I went up last Wednesday (June 2) to try my luck at some trophy catfish in the upper pool between the city’s dams. Unfortunately--and some would kill for this kind of luck--the ½ dozen dead shiners I brought along for the job were quickly gobbled up by smallies. And the lures I started tossing around didn’t fare much better. Now, I like to tackle with feisty bronzebacks as much as the next guy, but this time of year they’re protecting their fry and I don’t find much sport in pulling males off their nests and leaving their offspring at the mercy of gobies and other predators.

So I went downtown, pulled into the west bank parking lot below Bridge Street and headed for the fenced-in walkway. I cast toward the middle of the river and got snagged right when my jig hit bottom. Before I could even think of working it free, some guy walks up to me, straining pole in his right hand, and asks “Hey dude, you got a long-handled net?”


He became distressed. “How’m I gonna land this walleye? It’s my first!”

“Ask those guys over there,” I suggested, pointing downstream.

They had a long one and even landed the fish for the kid. It wasn’t the greatest walleye--in fact at 23 inches it was tiny by Oswego River standards--but boy, it sure lit up his face.

A couple minutes later, his buddy nailed a smallmouth of a couple pounds.

Then I got to work. Tying on a fresh ¼-oz. Northland Vegas Glitter Jighead, baiting it with a 3-inch Berkley Power Grub, I cast across the current, let it sink to bottom and commenced bouncing it, teasingly.


I tried again.


And again.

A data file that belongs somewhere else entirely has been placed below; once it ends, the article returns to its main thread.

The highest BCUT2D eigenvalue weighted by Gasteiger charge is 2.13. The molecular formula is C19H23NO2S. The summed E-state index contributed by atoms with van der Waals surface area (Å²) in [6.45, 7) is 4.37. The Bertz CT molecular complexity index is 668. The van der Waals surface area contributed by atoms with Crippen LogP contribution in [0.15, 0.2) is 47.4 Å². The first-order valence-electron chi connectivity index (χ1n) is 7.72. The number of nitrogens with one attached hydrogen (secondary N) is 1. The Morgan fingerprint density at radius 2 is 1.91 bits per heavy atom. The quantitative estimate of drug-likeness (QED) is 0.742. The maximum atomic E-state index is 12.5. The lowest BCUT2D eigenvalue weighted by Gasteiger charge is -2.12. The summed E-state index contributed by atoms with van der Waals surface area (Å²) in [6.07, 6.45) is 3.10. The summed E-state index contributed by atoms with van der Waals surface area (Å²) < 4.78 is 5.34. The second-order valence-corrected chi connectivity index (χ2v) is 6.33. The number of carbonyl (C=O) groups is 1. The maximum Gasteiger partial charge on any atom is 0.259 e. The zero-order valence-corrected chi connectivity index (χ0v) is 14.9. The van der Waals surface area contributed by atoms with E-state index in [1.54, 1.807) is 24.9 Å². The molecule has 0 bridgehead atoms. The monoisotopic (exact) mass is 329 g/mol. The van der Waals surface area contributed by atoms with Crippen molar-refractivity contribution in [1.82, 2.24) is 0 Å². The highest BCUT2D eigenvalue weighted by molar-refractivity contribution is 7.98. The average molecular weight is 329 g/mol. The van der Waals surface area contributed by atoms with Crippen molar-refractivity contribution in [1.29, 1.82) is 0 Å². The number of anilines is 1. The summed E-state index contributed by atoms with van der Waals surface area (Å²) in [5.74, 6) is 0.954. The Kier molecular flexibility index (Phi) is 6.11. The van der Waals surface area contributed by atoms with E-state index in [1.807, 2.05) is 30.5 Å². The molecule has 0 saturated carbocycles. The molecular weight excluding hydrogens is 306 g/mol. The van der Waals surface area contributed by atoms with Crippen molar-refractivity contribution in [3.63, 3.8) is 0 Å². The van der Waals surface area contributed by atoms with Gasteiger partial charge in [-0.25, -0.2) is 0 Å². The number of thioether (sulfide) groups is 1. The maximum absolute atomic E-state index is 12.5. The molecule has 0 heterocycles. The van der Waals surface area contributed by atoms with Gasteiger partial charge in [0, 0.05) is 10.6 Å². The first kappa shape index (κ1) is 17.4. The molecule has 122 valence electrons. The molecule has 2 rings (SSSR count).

Bingo!!! A smallmouth of about 16 inches shoots out of the water shaking its head like a cat whacking a mouse. I horsed him in, removed the hook and released him so quickly he never lost a breath.

About 20 casts, and three snags later, I’m down to my last jighead. I baited it, tossed it upstream and started bouncing. Suddenly I feel resistance and, figuring it’s a snag, prepared to break off. Bad move! The thing starts pulling back, hard, much more forcefully than a walleye generally does.

Finally getting the fish to the wall, I see its long white belly shining in the moonlight, a big eye attached to the upper end. I look in both directions for the guys with the net. They’re nowhere to be found.

I tried lifting the walleye, inch by inch, with the 8-pound-test line. I raised it about three feet, barely a foot from my yearning fingers and I figured I got’cha! Right when I’m smacking my lips to visions of fresh walleye in the frying pan, she swings (females are the biggest of the breed) and hits the wall. A split second later I hear a sickening snap like someone cracking a whip. She falls into the drink and fades into the dark water like a dream into sunlight.

Hearing the splash, the guy downstream asks “what was that?”

“Bullhead,” I replied, trying to discourage him from inching his way too close to me.

Last year big walleyes were downtown all summer long. This year promises to be the same. There ain’t a lot of ‘em, but there’s a disproportionate number of big ones.

They’ll hit all the usual suspects, from jigs, spoons and crankbaits to worms on spinner harness and minnows.

Although they’ll hit in daylight, they bite best at night.